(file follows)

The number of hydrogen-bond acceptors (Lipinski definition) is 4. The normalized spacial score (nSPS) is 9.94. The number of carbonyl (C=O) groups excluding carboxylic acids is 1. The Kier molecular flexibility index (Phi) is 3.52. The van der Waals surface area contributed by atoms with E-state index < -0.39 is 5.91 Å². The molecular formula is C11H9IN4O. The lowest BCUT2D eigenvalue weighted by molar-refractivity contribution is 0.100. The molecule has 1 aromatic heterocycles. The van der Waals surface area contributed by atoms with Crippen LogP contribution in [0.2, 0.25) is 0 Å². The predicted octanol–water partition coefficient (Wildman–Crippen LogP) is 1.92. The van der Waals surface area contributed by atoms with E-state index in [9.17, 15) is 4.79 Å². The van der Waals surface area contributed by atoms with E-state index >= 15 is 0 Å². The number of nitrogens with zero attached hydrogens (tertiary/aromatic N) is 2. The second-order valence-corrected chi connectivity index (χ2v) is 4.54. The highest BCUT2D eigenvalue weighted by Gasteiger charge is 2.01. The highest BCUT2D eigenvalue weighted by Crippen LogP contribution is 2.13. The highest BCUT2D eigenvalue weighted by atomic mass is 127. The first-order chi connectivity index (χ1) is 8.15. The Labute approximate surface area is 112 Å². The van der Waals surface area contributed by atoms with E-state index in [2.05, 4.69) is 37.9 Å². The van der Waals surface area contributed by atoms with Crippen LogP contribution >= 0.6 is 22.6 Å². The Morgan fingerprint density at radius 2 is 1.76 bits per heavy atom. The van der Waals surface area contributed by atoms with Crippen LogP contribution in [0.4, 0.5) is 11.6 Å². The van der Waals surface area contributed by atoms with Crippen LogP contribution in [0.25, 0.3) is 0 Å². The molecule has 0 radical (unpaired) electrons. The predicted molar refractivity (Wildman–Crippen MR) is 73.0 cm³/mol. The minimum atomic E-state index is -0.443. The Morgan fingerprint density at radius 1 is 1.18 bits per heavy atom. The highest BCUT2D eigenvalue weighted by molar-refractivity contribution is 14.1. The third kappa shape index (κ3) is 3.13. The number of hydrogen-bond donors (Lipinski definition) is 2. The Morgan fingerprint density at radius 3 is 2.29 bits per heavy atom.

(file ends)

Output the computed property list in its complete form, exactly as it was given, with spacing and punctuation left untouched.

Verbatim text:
The number of hydrogen-bond acceptors (Lipinski definition) is 4. The normalized spacial score (nSPS) is 9.94. The number of carbonyl (C=O) groups excluding carboxylic acids is 1. The Kier molecular flexibility index (Phi) is 3.52. The van der Waals surface area contributed by atoms with E-state index < -0.39 is 5.91 Å². The molecular formula is C11H9IN4O. The lowest BCUT2D eigenvalue weighted by molar-refractivity contribution is 0.100. The molecule has 1 aromatic heterocycles. The van der Waals surface area contributed by atoms with Crippen LogP contribution in [0.2, 0.25) is 0 Å². The predicted octanol–water partition coefficient (Wildman–Crippen LogP) is 1.92. The van der Waals surface area contributed by atoms with E-state index in [9.17, 15) is 4.79 Å². The van der Waals surface area contributed by atoms with E-state index >= 15 is 0 Å². The number of nitrogens with zero attached hydrogens (tertiary/aromatic N) is 2. The second-order valence-corrected chi connectivity index (χ2v) is 4.54. The highest BCUT2D eigenvalue weighted by Gasteiger charge is 2.01. The highest BCUT2D eigenvalue weighted by Crippen LogP contribution is 2.13. The highest BCUT2D eigenvalue weighted by atomic mass is 127. The first-order chi connectivity index (χ1) is 8.15. The Labute approximate surface area is 112 Å². The van der Waals surface area contributed by atoms with E-state index in [2.05, 4.69) is 37.9 Å². The van der Waals surface area contributed by atoms with Crippen LogP contribution >= 0.6 is 22.6 Å². The Morgan fingerprint density at radius 2 is 1.76 bits per heavy atom. The van der Waals surface area contributed by atoms with Crippen LogP contribution in [0.4, 0.5) is 11.6 Å². The van der Waals surface area contributed by atoms with Crippen LogP contribution in [0.25, 0.3) is 0 Å². The molecule has 0 radical (unpaired) electrons. The predicted molar refractivity (Wildman–Crippen MR) is 73.0 cm³/mol. The minimum atomic E-state index is -0.443. The Morgan fingerprint density at radius 1 is 1.18 bits per heavy atom. The highest BCUT2D eigenvalue weighted by molar-refractivity contribution is 14.1. The third kappa shape index (κ3) is 3.13. The number of hydrogen-bond donors (Lipinski definition) is 2. The Morgan fingerprint density at radius 3 is 2.29 bits per heavy atom.